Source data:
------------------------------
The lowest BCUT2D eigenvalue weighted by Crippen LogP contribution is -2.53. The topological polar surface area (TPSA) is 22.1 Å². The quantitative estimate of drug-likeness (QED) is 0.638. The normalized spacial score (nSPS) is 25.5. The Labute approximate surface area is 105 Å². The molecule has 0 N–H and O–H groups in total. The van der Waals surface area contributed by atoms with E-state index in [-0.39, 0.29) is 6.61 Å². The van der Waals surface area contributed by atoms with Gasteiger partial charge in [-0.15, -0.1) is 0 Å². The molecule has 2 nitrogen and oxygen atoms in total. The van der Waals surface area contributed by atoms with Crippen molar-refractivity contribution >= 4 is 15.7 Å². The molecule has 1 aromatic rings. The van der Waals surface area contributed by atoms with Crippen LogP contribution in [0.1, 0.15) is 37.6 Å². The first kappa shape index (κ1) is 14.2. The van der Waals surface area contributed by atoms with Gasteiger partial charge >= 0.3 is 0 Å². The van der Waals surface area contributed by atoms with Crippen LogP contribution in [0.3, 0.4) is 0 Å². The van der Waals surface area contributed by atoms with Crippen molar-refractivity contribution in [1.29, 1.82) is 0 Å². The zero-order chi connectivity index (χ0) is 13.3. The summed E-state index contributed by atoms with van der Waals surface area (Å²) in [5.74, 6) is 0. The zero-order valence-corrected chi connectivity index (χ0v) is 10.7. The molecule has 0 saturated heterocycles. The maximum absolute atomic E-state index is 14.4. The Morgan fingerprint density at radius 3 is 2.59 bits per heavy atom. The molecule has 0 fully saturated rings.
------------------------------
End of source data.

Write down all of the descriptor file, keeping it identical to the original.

The lowest BCUT2D eigenvalue weighted by Crippen LogP contribution is -2.53. The topological polar surface area (TPSA) is 22.1 Å². The quantitative estimate of drug-likeness (QED) is 0.638. The normalized spacial score (nSPS) is 25.5. The Labute approximate surface area is 105 Å². The molecule has 0 N–H and O–H groups in total. The van der Waals surface area contributed by atoms with E-state index in [-0.39, 0.29) is 6.61 Å². The van der Waals surface area contributed by atoms with Gasteiger partial charge in [-0.15, -0.1) is 0 Å². The molecule has 2 nitrogen and oxygen atoms in total. The van der Waals surface area contributed by atoms with Crippen molar-refractivity contribution >= 4 is 15.7 Å². The molecule has 1 aromatic rings. The van der Waals surface area contributed by atoms with Crippen LogP contribution in [0.1, 0.15) is 37.6 Å². The first kappa shape index (κ1) is 14.2. The van der Waals surface area contributed by atoms with Gasteiger partial charge >= 0.3 is 0 Å². The van der Waals surface area contributed by atoms with Crippen LogP contribution in [0.3, 0.4) is 0 Å². The van der Waals surface area contributed by atoms with Crippen molar-refractivity contribution in [1.29, 1.82) is 0 Å². The zero-order chi connectivity index (χ0) is 13.3. The summed E-state index contributed by atoms with van der Waals surface area (Å²) in [5.74, 6) is 0. The zero-order valence-corrected chi connectivity index (χ0v) is 10.7. The molecule has 0 saturated heterocycles. The maximum absolute atomic E-state index is 14.4. The Morgan fingerprint density at radius 3 is 2.59 bits per heavy atom. The molecule has 0 fully saturated rings.